The department’s criminal health care fraud efforts have also been a tremendous success. Beginning in March 2007, the Criminal Division’s Fraud Section, working with the U.S. Attorney’s Offices, the FBI and law enforcement partners in HHS-OIG and state and local law enforcement agencies, launched the Medicare Fraud Strike Force in Miami-Dade County, Florida, to prosecute individuals and entities that claim to provide legitimate health care services, but instead exist solely for the purpose of defrauding Medicare and other government health care programs. Based on the success of these efforts and increased appropriated funding for the HCFAC program from Congress and the Administration, federal law enforcement has expanded strike force operations to a total of nine areas in the United States – Miami and Tampa, Florida; Detroit, Michigan; Los Angeles, California; Dallas and Southern Texas; Brooklyn, New York; Southern Louisiana; and Chicago, Illinois. In sum, the strike force focuses on the worst offenders in regions with the highest known concentration of fraudulent activities.
Today, our criminal enforcement efforts are at an all-time high. In Fiscal Year 2016, the department organized the largest national health care fraud takedown in history, both in terms of individuals charged and the loss amount. On June 22, Attorney General Lynch and Secretary Burwell announced that the nationwide takedown led by the Medicare Fraud Strike Force and 36 U.S. Attorneys’ Offices resulted in charges against 301 individuals, including 61 doctors, nurses and other licensed medical professionals, for their alleged participation in Medicare fraud schemes involving approximately $900 million in false billings. In addition, CMS suspended payment to a number of providers using its payment suspension authority as provided in the Affordable Care Act. Typical health care fraud cases involved in the takedown include schemes to submit claims to Medicare for treatments that were medically unnecessary or never provided; or allegations that patient recruiters, Medicare beneficiaries and other co-conspirators were paid cash kickbacks in return for supplying beneficiary information to providers so that those providers could submit false Medicare claims.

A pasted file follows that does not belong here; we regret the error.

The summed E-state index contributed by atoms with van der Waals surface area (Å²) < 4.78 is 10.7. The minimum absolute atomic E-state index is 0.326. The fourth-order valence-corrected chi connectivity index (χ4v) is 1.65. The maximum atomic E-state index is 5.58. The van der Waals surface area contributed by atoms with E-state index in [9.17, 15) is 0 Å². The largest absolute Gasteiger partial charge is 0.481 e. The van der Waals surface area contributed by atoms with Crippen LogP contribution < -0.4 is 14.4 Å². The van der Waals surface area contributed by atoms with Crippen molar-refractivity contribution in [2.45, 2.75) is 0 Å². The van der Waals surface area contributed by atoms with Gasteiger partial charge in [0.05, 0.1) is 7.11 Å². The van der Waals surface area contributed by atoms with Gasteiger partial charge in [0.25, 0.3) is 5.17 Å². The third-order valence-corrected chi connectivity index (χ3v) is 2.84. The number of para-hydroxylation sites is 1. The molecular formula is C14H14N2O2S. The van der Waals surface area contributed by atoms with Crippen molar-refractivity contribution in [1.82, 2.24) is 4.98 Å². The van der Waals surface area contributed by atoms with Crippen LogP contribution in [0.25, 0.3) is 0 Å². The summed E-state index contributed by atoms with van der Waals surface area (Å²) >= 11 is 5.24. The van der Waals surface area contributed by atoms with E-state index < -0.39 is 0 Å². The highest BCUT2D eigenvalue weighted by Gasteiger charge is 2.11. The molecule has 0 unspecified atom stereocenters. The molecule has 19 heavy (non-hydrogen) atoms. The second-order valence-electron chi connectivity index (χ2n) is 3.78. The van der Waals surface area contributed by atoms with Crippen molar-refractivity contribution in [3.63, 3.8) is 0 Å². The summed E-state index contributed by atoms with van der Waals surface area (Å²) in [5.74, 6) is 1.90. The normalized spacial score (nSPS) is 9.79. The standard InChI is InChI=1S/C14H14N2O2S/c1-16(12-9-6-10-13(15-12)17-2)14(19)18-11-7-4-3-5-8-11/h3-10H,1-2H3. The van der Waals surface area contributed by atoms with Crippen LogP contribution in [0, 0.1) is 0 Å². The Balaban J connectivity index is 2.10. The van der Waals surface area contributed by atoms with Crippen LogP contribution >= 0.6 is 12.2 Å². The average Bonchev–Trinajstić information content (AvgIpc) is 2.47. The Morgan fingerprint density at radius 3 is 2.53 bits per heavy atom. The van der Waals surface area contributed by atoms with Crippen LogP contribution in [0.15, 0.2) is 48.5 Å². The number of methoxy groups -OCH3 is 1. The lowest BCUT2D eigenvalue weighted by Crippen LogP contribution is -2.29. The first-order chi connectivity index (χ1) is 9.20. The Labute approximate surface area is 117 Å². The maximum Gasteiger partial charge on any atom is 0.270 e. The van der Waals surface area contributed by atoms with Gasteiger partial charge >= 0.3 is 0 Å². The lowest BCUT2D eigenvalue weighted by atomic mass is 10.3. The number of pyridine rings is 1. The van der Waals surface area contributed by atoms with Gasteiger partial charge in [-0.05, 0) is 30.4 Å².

On the investigative side, in recent years the federal government has prioritized health care fraud prevention, which has allowed the department, U.S. Attorney’s Offices, the FBI and HHS to expand and develop new tools that facilitate the detection and investigation of fraudulent providers. For example, CMS incorporates data from Medicare and Medicaid into a system called the Integrated Data Repository. This system can be accessed and utilized to support criminal investigations by federal prosecutors and agents, as well as state agencies. Increased use of this system has led to smarter investigations and prosecutions, as targets’ fraudulent claims leave a trail in the data that can be used to identify or confirm suspected fraudulent practices, corroborate witness testimony and develop new leads.
This “smart” investigation and prosecution model has increased law enforcement’s ability to detect high-risk providers and suppliers in geographic and health service areas across the country. Data analysis techniques also enable law enforcement to allocate resources to address emerging schemes and schemes that migrate from one community to another. These new data analytics not only powerfully assist in fighting fraud, but also assist in further safeguarding the public fisc. Using data to identify and quantify aberrant billing trends and financial damage to government health care programs, we are better able to focus and shift resources to build cases against high-impact targets in high-risk fraud regions. Indeed, investigators, Assistant U.S. Attorneys and strike force prosecutors alike regularly analyze claims data from their districts in order to determine which actors (both locally and nationwide) pose the greatest risk to the Medicare system.
Recent Medicare Fraud Strike Force Operations